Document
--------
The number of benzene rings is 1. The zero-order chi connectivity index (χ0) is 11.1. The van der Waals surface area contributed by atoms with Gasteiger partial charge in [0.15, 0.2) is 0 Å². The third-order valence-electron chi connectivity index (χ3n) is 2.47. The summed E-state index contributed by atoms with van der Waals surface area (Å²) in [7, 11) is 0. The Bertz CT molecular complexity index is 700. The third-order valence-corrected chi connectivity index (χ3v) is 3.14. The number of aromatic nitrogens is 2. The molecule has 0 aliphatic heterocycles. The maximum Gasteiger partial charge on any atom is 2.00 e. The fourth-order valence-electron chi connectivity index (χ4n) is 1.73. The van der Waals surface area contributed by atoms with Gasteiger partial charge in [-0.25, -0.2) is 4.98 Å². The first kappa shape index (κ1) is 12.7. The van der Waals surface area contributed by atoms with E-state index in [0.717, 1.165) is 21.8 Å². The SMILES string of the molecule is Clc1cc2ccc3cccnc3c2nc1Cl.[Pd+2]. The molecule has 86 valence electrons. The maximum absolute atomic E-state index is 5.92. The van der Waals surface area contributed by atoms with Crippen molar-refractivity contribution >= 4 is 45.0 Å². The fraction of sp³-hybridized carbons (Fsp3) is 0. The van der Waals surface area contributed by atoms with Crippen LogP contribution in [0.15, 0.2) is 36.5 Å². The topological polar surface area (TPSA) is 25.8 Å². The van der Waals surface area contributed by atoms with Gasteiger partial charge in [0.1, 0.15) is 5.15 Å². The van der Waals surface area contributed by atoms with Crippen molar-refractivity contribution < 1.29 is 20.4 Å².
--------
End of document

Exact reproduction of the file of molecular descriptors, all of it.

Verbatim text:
The number of benzene rings is 1. The zero-order chi connectivity index (χ0) is 11.1. The van der Waals surface area contributed by atoms with Gasteiger partial charge in [0.15, 0.2) is 0 Å². The third-order valence-electron chi connectivity index (χ3n) is 2.47. The summed E-state index contributed by atoms with van der Waals surface area (Å²) in [7, 11) is 0. The Bertz CT molecular complexity index is 700. The third-order valence-corrected chi connectivity index (χ3v) is 3.14. The number of aromatic nitrogens is 2. The molecule has 0 aliphatic heterocycles. The maximum Gasteiger partial charge on any atom is 2.00 e. The fourth-order valence-electron chi connectivity index (χ4n) is 1.73. The van der Waals surface area contributed by atoms with Gasteiger partial charge in [-0.25, -0.2) is 4.98 Å². The first kappa shape index (κ1) is 12.7. The van der Waals surface area contributed by atoms with E-state index in [0.717, 1.165) is 21.8 Å². The SMILES string of the molecule is Clc1cc2ccc3cccnc3c2nc1Cl.[Pd+2]. The molecule has 86 valence electrons. The maximum absolute atomic E-state index is 5.92. The van der Waals surface area contributed by atoms with Crippen molar-refractivity contribution >= 4 is 45.0 Å². The fraction of sp³-hybridized carbons (Fsp3) is 0. The van der Waals surface area contributed by atoms with Crippen LogP contribution in [0.15, 0.2) is 36.5 Å². The topological polar surface area (TPSA) is 25.8 Å². The van der Waals surface area contributed by atoms with Gasteiger partial charge in [0.1, 0.15) is 5.15 Å². The van der Waals surface area contributed by atoms with Crippen molar-refractivity contribution < 1.29 is 20.4 Å².